While this capitalist model, which strongly favors production over consumption, proved its success in lifting Asians from poverty in the postwar period, its use also helps explain the corruption scandals that rocked the ROK as soon as its government became democratic enough and transparent enough for corruption to become visible. As the CRS report observed:A weakness of this system is that the business culture in Asia relies heavily on personal relationships.
The businesses which are well-connected (both with banks and with the government bureaucracy) tend to have the best access to financing. This leads to excess lending to the companies that are well-connected and who may have bought influence with government officials. . . . [South] Korean banks and large businesses borrow in interna-tional markets at sovereign (national) rates and re-lend the funds to domestic businesses. The government bureaucrats often can direct the lending to favored and well-connected com-panies.
The bureaucrats also write laws regulating businesses, receive approval from the parliament, write the implementing regulations, and then enforce those regulations. They have had great authority in the Korean economic system. The politicians receive legal (and sometimes illegal) contributions from busi-nesses. They approve legislation and use their influence with the bureaucrats to direct scarce capital toward favored companies. (Nanto 1998)
Within this central planning model Park launched a series of five-year plans, each loaded with goals that would lift South Korea to the next level of development. In the first five-year plan, 1962–66, he laid the groundwork by providing sufficient electricity, fertilizer, petroleum, and cement. In the second five-year plan, 1967–71, the emphasis was on steel, chemicals, and machinery.
In the third five-year plan, 1972–76, machinery and chemicals to help factories produce exports were fos-tered, as well as shipbuilding, transportation, and household electron-ics. Park’s fourth and last five-year plan, 1977–81, was also the last to emphasize heavy industry. In the end Park achieved his dream—Korea became an industrial powerhouse.Korea’s growth in this period exacted a high price from its industrial workers, thanks in part to the suppression of free labor unions by every South Korean regime since the colonial period.
From the early 1960s American companies were lured to establish factories in Korea by a savings in labor costs that sound almost impossible: Korean workers earned one-10th the wage of American workers but were two and a half times as productive.
Before 1971 Park’s economic development plans were aimed mostly at large industries in the Seoul area and in his home province, North Kyongsang. This changed after the presidential elec-tion of 1971.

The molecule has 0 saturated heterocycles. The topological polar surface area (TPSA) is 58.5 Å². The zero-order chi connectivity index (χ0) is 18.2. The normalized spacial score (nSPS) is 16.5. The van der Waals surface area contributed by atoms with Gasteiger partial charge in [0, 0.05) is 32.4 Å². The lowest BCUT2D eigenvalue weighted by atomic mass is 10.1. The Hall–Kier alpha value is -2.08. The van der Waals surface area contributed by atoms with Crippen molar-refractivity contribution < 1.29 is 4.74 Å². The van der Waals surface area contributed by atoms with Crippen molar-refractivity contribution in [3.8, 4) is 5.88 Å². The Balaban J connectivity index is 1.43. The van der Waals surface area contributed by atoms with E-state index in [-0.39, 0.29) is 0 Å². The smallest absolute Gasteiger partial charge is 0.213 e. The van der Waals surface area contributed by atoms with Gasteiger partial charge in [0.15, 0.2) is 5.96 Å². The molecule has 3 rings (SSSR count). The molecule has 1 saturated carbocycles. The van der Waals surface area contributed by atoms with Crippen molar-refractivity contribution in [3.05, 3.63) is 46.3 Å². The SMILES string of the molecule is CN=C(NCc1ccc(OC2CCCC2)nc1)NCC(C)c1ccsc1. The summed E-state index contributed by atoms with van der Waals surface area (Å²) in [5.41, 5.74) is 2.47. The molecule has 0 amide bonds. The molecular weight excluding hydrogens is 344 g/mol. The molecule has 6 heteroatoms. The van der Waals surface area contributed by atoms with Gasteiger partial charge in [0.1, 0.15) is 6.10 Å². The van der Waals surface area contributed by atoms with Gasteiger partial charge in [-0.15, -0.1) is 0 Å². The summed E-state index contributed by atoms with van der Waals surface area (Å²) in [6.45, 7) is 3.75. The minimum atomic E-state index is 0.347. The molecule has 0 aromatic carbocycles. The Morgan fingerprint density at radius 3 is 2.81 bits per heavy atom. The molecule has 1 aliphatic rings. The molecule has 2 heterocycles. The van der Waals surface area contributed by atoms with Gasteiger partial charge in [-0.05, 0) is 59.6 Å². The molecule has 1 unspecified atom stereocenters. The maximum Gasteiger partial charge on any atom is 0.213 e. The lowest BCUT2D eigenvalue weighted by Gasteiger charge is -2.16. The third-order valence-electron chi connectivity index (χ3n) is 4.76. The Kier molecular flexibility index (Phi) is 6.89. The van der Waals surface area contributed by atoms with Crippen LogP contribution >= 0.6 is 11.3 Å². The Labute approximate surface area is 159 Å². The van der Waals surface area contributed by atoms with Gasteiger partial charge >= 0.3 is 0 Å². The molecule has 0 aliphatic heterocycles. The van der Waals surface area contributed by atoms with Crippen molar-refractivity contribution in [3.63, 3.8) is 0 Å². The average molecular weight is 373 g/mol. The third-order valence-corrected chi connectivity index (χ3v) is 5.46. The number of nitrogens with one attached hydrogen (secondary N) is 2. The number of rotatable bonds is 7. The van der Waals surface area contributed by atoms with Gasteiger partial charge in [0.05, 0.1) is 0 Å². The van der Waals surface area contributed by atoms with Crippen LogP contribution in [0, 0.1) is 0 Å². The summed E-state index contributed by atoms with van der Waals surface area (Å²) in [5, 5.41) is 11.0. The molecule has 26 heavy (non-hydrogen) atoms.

Because the vote was so much closer than expected, many people spoke of it as a “near defeat” for Park. The surprising opposition candidate was Kim Dae Jung (1924–2009), who had the solid support of his home province of Cholla, an underdeveloped agricultural region in the southwest of the peninsula. Kim also received support from other rural areas in a vote described as split between the urban “haves” and the rural “have-nots.”
The outcome hit Park hard. The president’s roots were in the coun-tryside, and he regarded himself as a son of the soil, a farmer’s son. For pragmatic as well as personal reasons, he launched a series of reforms to improve the rural economy.
Like many of Park’s programs, his new rural program, called the “New Village Movement” or “New Community Movement” (Saemaeul Undong), was loved and hated for what it did and the heavy-handed manner in which it did it. Rural vil-lages that cooperated with the new program were rewarded with free surplus cement that could be used to pave village roads and build walls and community buildings.
A typical loved-but-hated policy of the New Village Movement called for removing the straw-thatched roofs of village homes. Park decreed that there would be no more thatched roofs—he disliked the under-developed appearance of the “little grass shacks.” Some poor farmers found it a financial burden to remove a perfectly good thatched roof and install a metal or corrugated-fiber roof that provided no insula-tion.
The appearance of the rural village changed almost overnight. Gradually, even those farmers who were not prepared to change and who opposed the Park policies found their standard of living improving as Park brought electricity and running water to farm homes, and new local industry boosted rural incomes.